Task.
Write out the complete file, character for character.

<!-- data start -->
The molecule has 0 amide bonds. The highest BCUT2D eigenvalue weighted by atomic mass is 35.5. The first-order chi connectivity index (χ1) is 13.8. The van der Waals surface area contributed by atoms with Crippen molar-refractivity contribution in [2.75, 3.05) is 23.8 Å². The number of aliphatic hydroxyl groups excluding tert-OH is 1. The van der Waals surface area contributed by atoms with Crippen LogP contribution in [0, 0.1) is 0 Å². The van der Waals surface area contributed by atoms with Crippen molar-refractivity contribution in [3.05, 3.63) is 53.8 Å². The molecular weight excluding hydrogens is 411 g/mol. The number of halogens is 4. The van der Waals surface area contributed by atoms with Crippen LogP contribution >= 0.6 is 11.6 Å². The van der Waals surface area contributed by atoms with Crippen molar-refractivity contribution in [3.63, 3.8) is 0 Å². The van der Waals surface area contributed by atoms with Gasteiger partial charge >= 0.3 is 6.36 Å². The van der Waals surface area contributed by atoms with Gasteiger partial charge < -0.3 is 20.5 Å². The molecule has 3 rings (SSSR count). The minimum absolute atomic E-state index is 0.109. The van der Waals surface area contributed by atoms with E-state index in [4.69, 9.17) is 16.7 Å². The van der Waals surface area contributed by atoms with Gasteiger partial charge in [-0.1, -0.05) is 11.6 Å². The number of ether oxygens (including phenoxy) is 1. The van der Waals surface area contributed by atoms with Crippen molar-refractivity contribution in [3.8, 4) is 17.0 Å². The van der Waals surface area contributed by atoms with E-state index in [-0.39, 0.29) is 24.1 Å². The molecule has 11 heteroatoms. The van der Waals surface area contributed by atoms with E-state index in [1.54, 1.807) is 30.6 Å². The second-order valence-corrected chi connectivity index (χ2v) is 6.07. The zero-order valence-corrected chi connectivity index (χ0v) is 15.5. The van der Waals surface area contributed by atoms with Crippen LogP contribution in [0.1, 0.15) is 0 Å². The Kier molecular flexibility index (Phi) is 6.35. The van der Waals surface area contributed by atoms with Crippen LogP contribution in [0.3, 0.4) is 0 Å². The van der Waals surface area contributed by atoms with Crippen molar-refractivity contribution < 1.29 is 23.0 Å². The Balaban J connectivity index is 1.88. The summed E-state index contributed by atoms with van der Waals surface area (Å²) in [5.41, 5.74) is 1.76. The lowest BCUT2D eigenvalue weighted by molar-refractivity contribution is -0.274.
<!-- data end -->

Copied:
The molecule has 0 amide bonds. The highest BCUT2D eigenvalue weighted by atomic mass is 35.5. The first-order chi connectivity index (χ1) is 13.8. The van der Waals surface area contributed by atoms with Crippen molar-refractivity contribution in [2.75, 3.05) is 23.8 Å². The number of aliphatic hydroxyl groups excluding tert-OH is 1. The van der Waals surface area contributed by atoms with Crippen LogP contribution in [0, 0.1) is 0 Å². The van der Waals surface area contributed by atoms with Crippen molar-refractivity contribution in [3.05, 3.63) is 53.8 Å². The molecular weight excluding hydrogens is 411 g/mol. The number of halogens is 4. The van der Waals surface area contributed by atoms with Crippen LogP contribution >= 0.6 is 11.6 Å². The van der Waals surface area contributed by atoms with Crippen molar-refractivity contribution in [3.63, 3.8) is 0 Å². The van der Waals surface area contributed by atoms with Gasteiger partial charge >= 0.3 is 6.36 Å². The van der Waals surface area contributed by atoms with Gasteiger partial charge < -0.3 is 20.5 Å². The molecule has 3 rings (SSSR count). The minimum absolute atomic E-state index is 0.109. The van der Waals surface area contributed by atoms with E-state index in [4.69, 9.17) is 16.7 Å². The van der Waals surface area contributed by atoms with Gasteiger partial charge in [-0.1, -0.05) is 11.6 Å². The number of ether oxygens (including phenoxy) is 1. The van der Waals surface area contributed by atoms with Crippen molar-refractivity contribution in [3.8, 4) is 17.0 Å². The van der Waals surface area contributed by atoms with E-state index in [-0.39, 0.29) is 24.1 Å². The molecule has 11 heteroatoms. The van der Waals surface area contributed by atoms with E-state index in [1.54, 1.807) is 30.6 Å². The second-order valence-corrected chi connectivity index (χ2v) is 6.07. The zero-order valence-corrected chi connectivity index (χ0v) is 15.5. The van der Waals surface area contributed by atoms with Crippen LogP contribution in [0.1, 0.15) is 0 Å². The Kier molecular flexibility index (Phi) is 6.35. The van der Waals surface area contributed by atoms with Crippen LogP contribution in [0.3, 0.4) is 0 Å². The van der Waals surface area contributed by atoms with Crippen molar-refractivity contribution < 1.29 is 23.0 Å². The Balaban J connectivity index is 1.88. The summed E-state index contributed by atoms with van der Waals surface area (Å²) in [5.41, 5.74) is 1.76. The lowest BCUT2D eigenvalue weighted by molar-refractivity contribution is -0.274.